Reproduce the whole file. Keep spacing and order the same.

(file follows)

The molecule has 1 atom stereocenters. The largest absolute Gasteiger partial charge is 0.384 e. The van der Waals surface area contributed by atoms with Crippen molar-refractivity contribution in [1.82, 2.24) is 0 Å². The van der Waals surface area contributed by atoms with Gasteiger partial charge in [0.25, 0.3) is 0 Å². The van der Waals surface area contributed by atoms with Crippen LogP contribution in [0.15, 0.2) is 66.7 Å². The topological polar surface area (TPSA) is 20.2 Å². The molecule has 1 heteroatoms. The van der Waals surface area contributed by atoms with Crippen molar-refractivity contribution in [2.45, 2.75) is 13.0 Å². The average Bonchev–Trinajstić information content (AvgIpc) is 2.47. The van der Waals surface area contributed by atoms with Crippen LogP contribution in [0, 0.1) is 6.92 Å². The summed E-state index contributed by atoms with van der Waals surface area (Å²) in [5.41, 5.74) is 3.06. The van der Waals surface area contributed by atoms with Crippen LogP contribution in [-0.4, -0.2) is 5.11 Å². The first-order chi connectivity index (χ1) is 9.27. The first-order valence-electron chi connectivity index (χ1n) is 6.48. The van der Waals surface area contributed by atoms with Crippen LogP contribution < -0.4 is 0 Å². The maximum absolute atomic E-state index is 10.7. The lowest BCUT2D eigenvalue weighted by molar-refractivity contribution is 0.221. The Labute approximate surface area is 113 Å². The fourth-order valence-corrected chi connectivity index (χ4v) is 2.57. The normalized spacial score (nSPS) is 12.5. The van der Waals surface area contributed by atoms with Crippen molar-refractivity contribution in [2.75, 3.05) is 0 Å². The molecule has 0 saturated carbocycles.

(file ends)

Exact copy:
The molecule has 1 atom stereocenters. The largest absolute Gasteiger partial charge is 0.384 e. The van der Waals surface area contributed by atoms with Crippen molar-refractivity contribution in [1.82, 2.24) is 0 Å². The van der Waals surface area contributed by atoms with Gasteiger partial charge in [0.25, 0.3) is 0 Å². The van der Waals surface area contributed by atoms with Crippen LogP contribution in [0.15, 0.2) is 66.7 Å². The topological polar surface area (TPSA) is 20.2 Å². The molecule has 1 heteroatoms. The van der Waals surface area contributed by atoms with Crippen molar-refractivity contribution in [2.45, 2.75) is 13.0 Å². The average Bonchev–Trinajstić information content (AvgIpc) is 2.47. The van der Waals surface area contributed by atoms with Crippen LogP contribution in [0, 0.1) is 6.92 Å². The summed E-state index contributed by atoms with van der Waals surface area (Å²) in [5.41, 5.74) is 3.06. The van der Waals surface area contributed by atoms with Crippen LogP contribution in [-0.4, -0.2) is 5.11 Å². The first-order chi connectivity index (χ1) is 9.27. The first-order valence-electron chi connectivity index (χ1n) is 6.48. The van der Waals surface area contributed by atoms with Crippen LogP contribution < -0.4 is 0 Å². The maximum absolute atomic E-state index is 10.7. The lowest BCUT2D eigenvalue weighted by molar-refractivity contribution is 0.221. The Labute approximate surface area is 113 Å². The fourth-order valence-corrected chi connectivity index (χ4v) is 2.57. The normalized spacial score (nSPS) is 12.5. The van der Waals surface area contributed by atoms with Crippen molar-refractivity contribution in [2.75, 3.05) is 0 Å². The molecule has 0 saturated carbocycles.